Shaping space is something that Teeple has managed to accomplish quite sculpturally in your Pavilion at Sherbourne Common. How did that job come about and how did you arrive at that particular form?
Philips Farevaag Smallenberg called us up to work with them on their entry for a competition. It was a hugely important project and I think they out-performed most of their earlier work on it. There was a Waterfront Toronto design review panel which helped move the design to a higher level. There were two fundamental analogies in that project and what’s most-interesting about it is what is actually not seen. Their first idea was a recovery of the original lake landscape with a glade along the water and a waterway coming down with a little swell in it. But what came up as we were working through the design panel is the idea that sustainability should play a bigger role in the project. So that gave birth to the water-treatment facility which was then layered on that original vision and became the expressive nature of the project. Through that came the idea of the water coming up through the ground in Jill’s sculpture.
That water is completely free of contaminants and despite the City’s signs, it’s completely safe for kids to play in. It was an exciting opportunity for us because it changed the nature of the pavilion project in that we now had to build this huge basement for all of the UV equipment. Above ground, one leg of the pavilion is a café and the other contains the washrooms for the park and the skating rink. Our intent was to make the pavilion a sort of point of disturbance in the flow of the water; it has to jog around the pavilion which makes the structure interact with the water and create a sort of ripple effect. We didn’t want to do another one of those shapes in a park, we wanted to make it more spatial so it also spans across the water and shapes the edge of the rink. So it’s not an object in the park but part of the landscape – it’s the connector between the water, the rink and the glade and it draws them all together. It also has a sense of being an archway, framing an amazing view toward the water.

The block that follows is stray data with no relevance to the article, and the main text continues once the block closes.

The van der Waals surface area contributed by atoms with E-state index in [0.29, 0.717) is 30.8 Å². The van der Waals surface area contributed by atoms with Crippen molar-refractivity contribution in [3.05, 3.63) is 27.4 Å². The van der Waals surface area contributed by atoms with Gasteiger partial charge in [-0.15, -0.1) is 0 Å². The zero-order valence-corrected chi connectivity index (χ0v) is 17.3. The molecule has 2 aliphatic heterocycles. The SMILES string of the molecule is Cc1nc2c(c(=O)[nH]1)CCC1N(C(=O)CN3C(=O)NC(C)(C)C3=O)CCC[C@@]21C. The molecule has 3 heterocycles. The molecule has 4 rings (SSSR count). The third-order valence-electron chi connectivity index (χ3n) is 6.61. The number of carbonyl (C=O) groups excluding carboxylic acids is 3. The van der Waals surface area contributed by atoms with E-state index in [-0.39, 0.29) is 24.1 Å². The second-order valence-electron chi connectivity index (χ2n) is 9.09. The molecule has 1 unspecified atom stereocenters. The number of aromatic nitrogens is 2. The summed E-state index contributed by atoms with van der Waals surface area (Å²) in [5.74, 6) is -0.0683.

Are there any new projects can you tell us about?
We’ve just finished a number of projects for colleges and universities; one at Georgian College, another at Durham College, so there’s a whole bunch of those things that haven’t been shown yet but that we’re very happy with. There’s also an addition to the Boulevard Club and several unseen residential projects.
Are you able to tell us about the Boulevard Club project?
Well it’s a very challenging site on the water. We’re replacing the west wing badminton courts and change rooms with something that will be present on Toronto’s waterfront for a long, long time. It’s a tremendous design challenge.
Are there any working images at this point?
We’re still in the modelling stages now because we don’t have a scheme that feels quite right yet. We do have some nice ones but because our thinking is more three dimensional, they’re hard to show.
The notion of a ‘Toronto Style’ is something which is hotly debated on UrbanToronto. If such a school exists, where do you situate Teeple Architects within that context?
I would say that it probably does exist but I’d say that we’re not part of it. I was actually out at Dalhousie University doing a talk and the students there insisted that there was a kind of ‘Toronto-look.’ What’s funny is they were shocked that our stuff didn’t look anything like that. I would say that just by virtue of interaction that there is one developing but I’m not entirely convinced that that is an entirely positive thing. I think we at Teeple have some relationship to it but we’re definitely not inside that school. There are different influences and there are many good architects doing their own thing but I think that if you’re on the outside looking in, it’ not hard to identify that in the vast majority of what’s built, there are one or two dominant styles.
It’s no surprise that Toronto is in the midst of an explosive building boom. What projects outside of those your office is working on excite you?
I’m going to say that there’s some interesting experimental work from some of the younger architects working around the city that’s taking us to new places. Some of the recent grads are doing some really cool little houses which I think are very thoughtful, elegant and tasteful. Shane and Betsy Williamson, Williamson Chong are a good example of that. It’s nice to have the young guns on your heels, it’s good. You need to be challenged.
UrbanToronto thanks Stephen Teeple and Teeple Architects for their assitance with this preparation of this interview. More Teeple-designed projects will soon be appearing on UrbanToronto.